Think well on't: 20th day.
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THE TWENTIETH DAY.
On the relapsing sinner. CONSIDER, that if any one mortal sin is so heinous a treason against the sovereign majesty of God, as we have seen in the foregoing chapter; if every such sin is an abomination to our Lord, and the death of the soul of that unhappy sinner who is guilty of it; what must we think of the miserable condition of relapsing sinners, that is, of such Christians as are continually falling again and again into the same mortal sins, after repeated confessions and solemn promises of amendment? Alas! what can we think, but that by this method of life they are treasuring up to themselves wrath against the day of wrath; and they will in all appearance, sooner or later, draw down a dreadful vengeance on their heads? Because by every relapse their crime is aggravated, and their latter .condition becomes worse than the former.
2. Consider the ingratitude, the perfidiousness, the contempt of God, which the relapsing sinner is guilty of, as often as, after his reconciliation, he returns like a dog to the vomit. He is guilty of the highest ingratitude, in treading under foot the grace of reconcihation, by which he had been a little before raised from the dunghill of sin, and even drawn out of the jaws of hell; and by a distinguishing mercy restored to the friendship of God, to the dignity of a child of God and heir of heaven. He is guilty of a base perfidiousness, in breaking his solemn word given to God in his confession. He is guilty of a notorious contempt of the divine majesty, in banishing God from his soul, after having invited him in, and introducing satan in his place; and this, after a full knowledge and experience of both sides. Good God! to put the whole universe in balance with thee, would be a most heinous affront; since heaven, and all the powers thereof, the earth and seas, and all things therein, are less than a grain of sand, if compared to thee: what then must we think of the unparalleled injury done thee by the relapsing sinner, when putting thee and satan in the scales, he gives the preference to the devil!
3 . Consider the dreadful danger to which the relapsing sinner is daily exposed, from the sword of the divine justice which hangs over his guilty head, and is daily provoked by his ingratitude and insolence. Alas! we are all mortal: we neither know the day nor the hour that will be our last; if we be surprised by death in the state of mortal sin, as millions have been, we are irrecoverably lost. If then it is madness at any time to risk eternity, by consenting to a mortal sin, how much more, to provoke the Almighty by frequent relapses, and by a practice of abusing his graces and mercy at every turn? Ah! what multitudes of souls have been thus betrayed into that dismal pit of never-ending woe, where the worm never dies, and the fire never is quenched! Unhappy wretches! they designed as little to damn themselves as any of us do; but God will not be laughed at.
4. Consider another evil which the sinner, who frequently falls back into the same sins, has too just reason to apprehend, is the insincerity of his past repentance. For in reality, what appearance is there, that his sorrow and resolution of amendment have been such as God requires, when after so many confessions he is still the same man? True contrition is a sovereign grief, by which the penitent detests his sin above all other evils, with a full determination and firm resolution of never returning to it any more. Now how is it likely, that the relapsing sinner detests sincerely his sin above all evils, with a firm purpose of amendment, when he is soon so easily prevailed upon by the first temptation to return to it again?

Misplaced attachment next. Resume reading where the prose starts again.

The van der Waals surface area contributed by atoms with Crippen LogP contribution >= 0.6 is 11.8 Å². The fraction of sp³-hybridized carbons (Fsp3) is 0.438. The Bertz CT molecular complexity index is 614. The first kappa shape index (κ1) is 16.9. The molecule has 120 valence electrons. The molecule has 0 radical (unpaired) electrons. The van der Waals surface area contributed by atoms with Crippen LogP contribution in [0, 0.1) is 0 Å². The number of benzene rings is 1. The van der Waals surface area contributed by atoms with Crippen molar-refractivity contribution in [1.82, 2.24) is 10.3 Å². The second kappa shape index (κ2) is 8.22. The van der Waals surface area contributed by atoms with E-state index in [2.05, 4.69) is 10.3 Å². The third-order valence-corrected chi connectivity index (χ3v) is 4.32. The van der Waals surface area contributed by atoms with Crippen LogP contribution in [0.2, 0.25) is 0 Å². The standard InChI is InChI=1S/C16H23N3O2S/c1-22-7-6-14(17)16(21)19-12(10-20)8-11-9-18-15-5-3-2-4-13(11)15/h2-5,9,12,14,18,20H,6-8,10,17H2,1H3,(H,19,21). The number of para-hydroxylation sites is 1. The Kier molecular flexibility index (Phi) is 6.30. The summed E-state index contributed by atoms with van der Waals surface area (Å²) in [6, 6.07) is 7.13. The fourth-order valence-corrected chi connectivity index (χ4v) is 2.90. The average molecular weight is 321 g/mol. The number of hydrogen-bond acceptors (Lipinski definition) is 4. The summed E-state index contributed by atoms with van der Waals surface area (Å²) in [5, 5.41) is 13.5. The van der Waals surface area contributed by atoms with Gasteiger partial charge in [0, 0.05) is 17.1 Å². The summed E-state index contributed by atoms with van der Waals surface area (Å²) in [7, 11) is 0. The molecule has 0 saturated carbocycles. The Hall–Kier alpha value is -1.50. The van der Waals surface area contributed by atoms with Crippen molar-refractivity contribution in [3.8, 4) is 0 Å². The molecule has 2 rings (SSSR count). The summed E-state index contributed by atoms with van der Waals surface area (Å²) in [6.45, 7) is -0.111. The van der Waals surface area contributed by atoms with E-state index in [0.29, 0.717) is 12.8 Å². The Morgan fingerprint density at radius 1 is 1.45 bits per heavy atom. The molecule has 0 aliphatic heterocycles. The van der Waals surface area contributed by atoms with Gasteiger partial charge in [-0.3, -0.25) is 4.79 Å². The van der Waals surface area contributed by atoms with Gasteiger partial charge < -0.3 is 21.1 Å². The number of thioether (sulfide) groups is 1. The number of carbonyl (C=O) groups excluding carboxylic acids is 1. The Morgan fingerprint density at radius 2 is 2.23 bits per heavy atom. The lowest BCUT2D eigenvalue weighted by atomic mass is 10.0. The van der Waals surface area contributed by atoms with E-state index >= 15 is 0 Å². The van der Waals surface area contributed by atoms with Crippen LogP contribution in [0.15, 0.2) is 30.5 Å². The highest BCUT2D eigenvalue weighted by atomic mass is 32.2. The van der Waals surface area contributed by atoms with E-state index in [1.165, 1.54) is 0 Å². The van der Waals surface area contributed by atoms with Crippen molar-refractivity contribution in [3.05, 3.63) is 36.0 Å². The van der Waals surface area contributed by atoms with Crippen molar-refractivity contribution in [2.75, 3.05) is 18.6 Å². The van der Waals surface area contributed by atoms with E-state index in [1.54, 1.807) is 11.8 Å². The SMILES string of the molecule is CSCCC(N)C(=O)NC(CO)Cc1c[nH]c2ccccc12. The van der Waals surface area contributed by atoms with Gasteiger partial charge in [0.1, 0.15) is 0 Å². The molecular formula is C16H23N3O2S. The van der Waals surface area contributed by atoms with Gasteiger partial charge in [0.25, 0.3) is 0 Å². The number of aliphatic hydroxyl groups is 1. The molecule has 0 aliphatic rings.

5. Consider the remedies and means, by which we are to be preserved from this pernicious evil of relapsing into mortal sin. The first is to avoid the dangerous occasions, which have drawn or probably may draw us into the same sins: without this care to fly the occasions of sin, the strongest resolution of amendment will prove ineffectual, as we daily see by woeful experience: for he that loves the danger shall perish in it. Eccl. iii. 27. No pretext of worldly concerns must here be put in balance with eternity: we must part with hand or eye sooner than lose our souls. Another main preservative against relapse, is to labour by fervent prayer, and diligent frequenting of the sacraments, to suppress the unhappy dispositions that insensibly lead thereunto; vigorously to resist the first motions to evil; and to strive with all possible diligence to root out that wretched propensity to sin, which former sins have left in the soul. Ah! how hard it is to maintain a castle, where the enemy has already surprised the avenues, and has a strong party within, ready to open the gates to him! The third and chief remedy against relapse is, for the penitent carefully to nourish in his heart a truly penitential spirit, daily to renew his sorrow for his sins, and to recount in the sight of God, in the bitterness of his soul, all his past iniquities; daily to admire and adore that mercy, which has borne with him so long, and to value above all treasures that grace of reconciliation, by which he has been drawn out of so much misery; daily to beg of God with all the fervour of his soul, sooner to take him out of this world, than to suffer him any more to die to him by mortal sin. Good God! grant that this may be always the disposition of our souls. Amen. Amen.
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